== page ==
Fifteen studies covering more than 800 ATC samples were identified (Table 2). The largest WES dataset (7) was used for the discovery of druggability and the largest ATC cohort based on targeted sequencing (8) was defined for validation. Potentially targetable genes of FDA-approved targeted therapy included BRAF, PIK3CA, ALK and SRC (Fig. 1A). It needs to be mentioned that in 13 (39.4%) of 33 patients, the data set of Landa et al.(7) did not cover the whole gene set of 136 druggable genes. Therefore, some genes could be underrepresented (Supplementary Table 6).

The in silico analysis identified BRAF inhibitors, in particular the PIK3 inhibitor copanlisib, the VEGFR-2/c-SRC inhibitor apatinib, and the ALK inhibitors brigatinib, ceritinib, crizotinib and lorlatinib as possible targeted therapy agents for ATC (Fig. 2) (21). Although NRAS-Q61 was the second-highest frequency mutation hotspot (Fig. 1B and C), there are currently no FDA-approved drugs targeting this specific mutation. Besides BI1701963 targeting KRAS and Tipifarnib targeting HRAS(both being tested in ongoing studies), to the best of our knowledge, there is currently no drug targeting NRAS.

For the treatment of the BRAF-mutant ATC, the approval of combined BRAF and MEK inhibition with dabrafenib and trametinib in 2018 represented a major breakthrough with an objective response rate (ORR) of 69% and a stable disease (SD) rate of 19%, although almost all patients experienced adverse events (AE) and 42% grade ≥3 Aes (17). Heterogeneous mechanisms of resistance can modulate the efficacy of BRAF-inhibition, including activation of ERBB3, EGFR, PI3K, IL6, HGF/MET and the reactivation of the MAPK pathway through an acquired KRAS G12D mutation. Inhibition of ERK, a strategy for overcoming BRAF and MEKinhibition resistance in melanoma still needs to be tested in ATC (8).

Due to the coexistence of BRAF and PIK3CA mutations in 15% of tumors, future clinical trials might consider synchronous or metachronous combination therapies with PIK3 inhibitors, as described by Gibson et al.(18). The authors performed a multiregional genomic analysis of an exceptional responder to dual inhibition and demonstrated that this exceptional response was due to coexisting alterations in the MAPK and PI3K/AKT pathways. The PIK3CA inhibitor copanlisib has recently proved very successful in recurrent, indolent non-Hodgkin lymphoma (CHRONOS-3 study (19)) and is currently being tested in trials on radioiodine refractory thyroid cancer in order to improve radioiodine response (NCT04462471). To our best knowledge, there are no current trials testing copanlisib in combined treatments for ATC (Table 1).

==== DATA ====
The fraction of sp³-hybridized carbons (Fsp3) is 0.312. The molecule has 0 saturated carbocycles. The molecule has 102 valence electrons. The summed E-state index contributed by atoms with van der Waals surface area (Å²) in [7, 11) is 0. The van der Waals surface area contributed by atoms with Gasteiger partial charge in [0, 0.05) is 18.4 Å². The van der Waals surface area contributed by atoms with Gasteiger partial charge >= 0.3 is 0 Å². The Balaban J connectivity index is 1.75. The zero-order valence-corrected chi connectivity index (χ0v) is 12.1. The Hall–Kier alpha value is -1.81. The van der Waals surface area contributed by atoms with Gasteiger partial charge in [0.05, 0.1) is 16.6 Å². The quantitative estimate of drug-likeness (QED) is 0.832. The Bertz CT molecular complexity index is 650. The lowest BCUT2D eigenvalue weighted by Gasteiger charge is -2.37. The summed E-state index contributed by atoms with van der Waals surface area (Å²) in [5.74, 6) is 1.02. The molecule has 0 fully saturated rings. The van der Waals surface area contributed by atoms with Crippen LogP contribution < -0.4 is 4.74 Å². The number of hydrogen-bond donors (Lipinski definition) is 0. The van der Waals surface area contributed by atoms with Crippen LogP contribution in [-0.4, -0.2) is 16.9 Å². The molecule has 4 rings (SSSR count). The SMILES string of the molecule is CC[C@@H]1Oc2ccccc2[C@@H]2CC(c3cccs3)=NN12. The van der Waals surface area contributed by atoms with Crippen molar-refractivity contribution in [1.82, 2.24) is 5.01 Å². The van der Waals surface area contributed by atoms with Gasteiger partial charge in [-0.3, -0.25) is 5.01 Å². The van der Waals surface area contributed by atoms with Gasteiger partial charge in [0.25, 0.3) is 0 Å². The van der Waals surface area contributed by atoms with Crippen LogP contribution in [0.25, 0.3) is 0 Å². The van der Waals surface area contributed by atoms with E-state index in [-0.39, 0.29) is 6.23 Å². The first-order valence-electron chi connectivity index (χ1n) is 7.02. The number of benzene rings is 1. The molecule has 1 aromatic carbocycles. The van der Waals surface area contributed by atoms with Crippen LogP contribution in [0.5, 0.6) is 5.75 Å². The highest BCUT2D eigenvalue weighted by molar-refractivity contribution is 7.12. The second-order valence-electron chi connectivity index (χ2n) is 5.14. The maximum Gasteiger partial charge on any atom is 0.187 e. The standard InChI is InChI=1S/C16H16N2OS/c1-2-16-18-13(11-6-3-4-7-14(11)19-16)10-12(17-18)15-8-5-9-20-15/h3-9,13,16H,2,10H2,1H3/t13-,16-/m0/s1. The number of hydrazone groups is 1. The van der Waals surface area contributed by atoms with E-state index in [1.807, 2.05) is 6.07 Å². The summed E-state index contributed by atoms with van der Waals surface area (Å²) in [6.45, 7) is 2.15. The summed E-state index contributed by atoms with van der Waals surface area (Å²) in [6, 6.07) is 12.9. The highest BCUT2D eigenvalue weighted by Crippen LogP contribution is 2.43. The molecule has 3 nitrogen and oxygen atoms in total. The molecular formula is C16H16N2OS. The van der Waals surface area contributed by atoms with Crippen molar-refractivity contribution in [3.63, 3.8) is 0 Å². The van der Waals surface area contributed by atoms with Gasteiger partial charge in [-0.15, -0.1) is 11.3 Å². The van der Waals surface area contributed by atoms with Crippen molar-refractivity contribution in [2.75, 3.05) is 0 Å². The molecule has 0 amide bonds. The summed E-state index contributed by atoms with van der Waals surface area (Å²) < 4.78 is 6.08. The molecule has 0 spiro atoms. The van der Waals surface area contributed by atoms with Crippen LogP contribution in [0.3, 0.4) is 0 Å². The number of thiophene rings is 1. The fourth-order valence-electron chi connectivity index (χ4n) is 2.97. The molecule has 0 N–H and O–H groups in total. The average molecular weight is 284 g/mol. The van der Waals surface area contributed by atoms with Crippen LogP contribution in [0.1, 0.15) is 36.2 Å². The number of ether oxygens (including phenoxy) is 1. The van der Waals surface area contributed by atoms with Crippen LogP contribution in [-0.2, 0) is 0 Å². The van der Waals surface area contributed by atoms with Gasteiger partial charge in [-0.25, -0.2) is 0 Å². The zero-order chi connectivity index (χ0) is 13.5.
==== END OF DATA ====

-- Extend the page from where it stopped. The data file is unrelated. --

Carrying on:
ALK overexpression and mutation have been described in 11–20% of ATC patient samples (20, 21)). In the TCGA data, only amplifications of ALK were detected in 3% of ATC cases (7). The use of ceritinib, a well-tolerated, highly potent oral ALK-inhibitor, is documented in case reports (22) and is currently being tested in a multicenter, open-label trial (NCT02289144, Table 1).

There are case reports, describing the pre- (23) and postoperative (24) use of the selective VEGFR-2/c-SRC inhibitor apatinib in single patients, but no clinical studies have thus far been published.